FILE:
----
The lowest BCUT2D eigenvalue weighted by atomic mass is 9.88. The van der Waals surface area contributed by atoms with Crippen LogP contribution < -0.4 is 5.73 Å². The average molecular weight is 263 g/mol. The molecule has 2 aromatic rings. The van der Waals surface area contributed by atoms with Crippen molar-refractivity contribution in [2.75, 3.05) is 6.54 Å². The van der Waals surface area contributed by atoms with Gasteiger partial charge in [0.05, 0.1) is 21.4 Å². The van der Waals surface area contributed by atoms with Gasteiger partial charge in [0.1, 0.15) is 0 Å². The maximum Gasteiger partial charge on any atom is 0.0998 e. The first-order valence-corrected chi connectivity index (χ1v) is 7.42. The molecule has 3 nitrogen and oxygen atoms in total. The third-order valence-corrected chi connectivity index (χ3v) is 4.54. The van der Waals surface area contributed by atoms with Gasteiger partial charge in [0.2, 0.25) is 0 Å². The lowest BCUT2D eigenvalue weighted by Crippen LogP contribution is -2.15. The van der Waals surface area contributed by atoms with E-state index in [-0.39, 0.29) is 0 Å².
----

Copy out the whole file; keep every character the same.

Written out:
The lowest BCUT2D eigenvalue weighted by atomic mass is 9.88. The van der Waals surface area contributed by atoms with Crippen LogP contribution < -0.4 is 5.73 Å². The average molecular weight is 263 g/mol. The molecule has 2 aromatic rings. The van der Waals surface area contributed by atoms with Crippen molar-refractivity contribution in [2.75, 3.05) is 6.54 Å². The van der Waals surface area contributed by atoms with Gasteiger partial charge in [0.05, 0.1) is 21.4 Å². The van der Waals surface area contributed by atoms with Gasteiger partial charge in [0.1, 0.15) is 0 Å². The maximum Gasteiger partial charge on any atom is 0.0998 e. The first-order valence-corrected chi connectivity index (χ1v) is 7.42. The molecule has 3 nitrogen and oxygen atoms in total. The third-order valence-corrected chi connectivity index (χ3v) is 4.54. The van der Waals surface area contributed by atoms with Gasteiger partial charge in [0.2, 0.25) is 0 Å². The lowest BCUT2D eigenvalue weighted by Crippen LogP contribution is -2.15. The van der Waals surface area contributed by atoms with E-state index in [-0.39, 0.29) is 0 Å².